Following exclusion of fistulas with follow-up shorter than 1 year (295 first fistulas and 49 second fistulas), catheter-free use for any duration within 1 year of initiation of hemodialysis therapy (or fistula creation if created after hemodialysis therapy initiation) was achieved in 46% of first fistulas and 38% of second fistulas. The average percentages of time that second and initial fistulas were used catheter free were 34% and 42%, respectively (odds ratio, 0.72; 95% CI, 0.54-0.94).

In the group that received two fistulas, the second fistula was used catheter free at least once in 39% of those who used the first fistula successfully and in 38% of those who did not. Results were similar in adjusted analysis of catheter-free use for any duration. The proportion of time that the second fistula was used catheter free was 11% higher with each 10% greater proportion of time that the first fistula was used catheter free (95% CI, 1%-22%).

Study limitations cited by the researchers included the lack of data for fistula cannulation dates, access flow, and dialysis adequacy; unknown criteria for patient selection of one or two fistulas; and unknown reasons for prolonged catheter use.

In conclusion, the researchers said, “Further research is needed to better clarify the mechanisms resulting in fistula success or failure and potential strategies to improve fistula outcomes. Clinical research is also needed to better understand patients’ views and perspectives of the vascular access for hemodialysis, care providers’ perceptions of these views and perspectives, which vascular access end points are meaningful to patients, and how available outcome data can be best discussed in vascular access counseling.”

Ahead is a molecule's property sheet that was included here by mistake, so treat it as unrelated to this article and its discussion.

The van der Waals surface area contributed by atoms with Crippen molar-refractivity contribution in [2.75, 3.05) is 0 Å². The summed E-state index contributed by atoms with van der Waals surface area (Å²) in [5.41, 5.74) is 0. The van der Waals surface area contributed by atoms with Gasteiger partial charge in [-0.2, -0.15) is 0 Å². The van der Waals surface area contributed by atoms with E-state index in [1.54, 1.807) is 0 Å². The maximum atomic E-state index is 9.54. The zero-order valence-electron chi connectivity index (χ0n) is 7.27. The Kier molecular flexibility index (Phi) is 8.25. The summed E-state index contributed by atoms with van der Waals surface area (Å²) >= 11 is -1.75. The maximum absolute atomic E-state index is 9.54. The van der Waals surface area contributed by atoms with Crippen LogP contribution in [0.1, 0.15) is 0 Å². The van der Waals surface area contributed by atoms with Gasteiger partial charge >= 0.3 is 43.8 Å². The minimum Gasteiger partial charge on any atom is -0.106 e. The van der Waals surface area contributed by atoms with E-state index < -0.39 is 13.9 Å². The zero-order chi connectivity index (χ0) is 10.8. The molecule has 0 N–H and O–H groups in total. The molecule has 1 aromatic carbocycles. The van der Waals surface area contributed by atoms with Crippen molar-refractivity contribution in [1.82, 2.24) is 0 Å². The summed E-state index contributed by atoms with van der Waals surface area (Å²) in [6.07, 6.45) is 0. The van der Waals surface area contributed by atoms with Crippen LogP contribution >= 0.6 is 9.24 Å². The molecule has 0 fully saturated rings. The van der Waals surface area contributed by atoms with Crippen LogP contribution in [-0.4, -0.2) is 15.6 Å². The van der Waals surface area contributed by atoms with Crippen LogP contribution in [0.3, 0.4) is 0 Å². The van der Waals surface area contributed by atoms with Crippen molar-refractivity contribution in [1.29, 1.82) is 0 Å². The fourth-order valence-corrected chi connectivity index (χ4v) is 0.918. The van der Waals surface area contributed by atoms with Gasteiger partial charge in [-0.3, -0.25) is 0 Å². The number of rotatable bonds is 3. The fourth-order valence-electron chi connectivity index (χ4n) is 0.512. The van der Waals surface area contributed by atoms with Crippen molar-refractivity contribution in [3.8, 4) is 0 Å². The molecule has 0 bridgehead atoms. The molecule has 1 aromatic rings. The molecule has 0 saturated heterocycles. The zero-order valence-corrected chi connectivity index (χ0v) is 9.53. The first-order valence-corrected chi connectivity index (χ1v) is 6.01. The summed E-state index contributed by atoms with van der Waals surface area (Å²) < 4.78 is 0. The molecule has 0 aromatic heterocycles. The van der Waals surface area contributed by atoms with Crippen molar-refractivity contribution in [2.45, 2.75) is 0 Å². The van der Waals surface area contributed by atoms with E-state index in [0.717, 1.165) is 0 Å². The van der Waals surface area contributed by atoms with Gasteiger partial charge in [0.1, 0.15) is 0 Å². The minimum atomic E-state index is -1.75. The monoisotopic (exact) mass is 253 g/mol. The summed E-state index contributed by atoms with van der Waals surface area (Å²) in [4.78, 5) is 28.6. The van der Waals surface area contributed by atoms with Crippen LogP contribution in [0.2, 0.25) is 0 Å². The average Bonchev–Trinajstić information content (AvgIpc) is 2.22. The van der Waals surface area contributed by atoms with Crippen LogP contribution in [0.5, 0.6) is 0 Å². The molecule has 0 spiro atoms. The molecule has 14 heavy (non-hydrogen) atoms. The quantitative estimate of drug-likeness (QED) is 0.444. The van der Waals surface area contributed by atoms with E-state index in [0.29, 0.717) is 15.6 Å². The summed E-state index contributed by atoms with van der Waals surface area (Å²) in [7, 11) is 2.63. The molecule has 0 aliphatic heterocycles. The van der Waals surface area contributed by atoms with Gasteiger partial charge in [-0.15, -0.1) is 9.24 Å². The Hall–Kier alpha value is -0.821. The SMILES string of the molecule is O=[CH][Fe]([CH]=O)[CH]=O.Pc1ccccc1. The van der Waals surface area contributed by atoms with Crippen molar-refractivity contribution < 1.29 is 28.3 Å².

Takeaway Points

  1. Results of a cohort study to examine catheter-free use of first versus second fistulas and whether use of the first fistula predicts successful use of the second fistula in patients who received two fistulas were reported.
  2. The cohort included 1091 participants: 901 received one fistula and 190 received two fistulas.
  3. Thirty-eight percent of second fistulas were used catheter free at least once, versus 46% of first fistulas.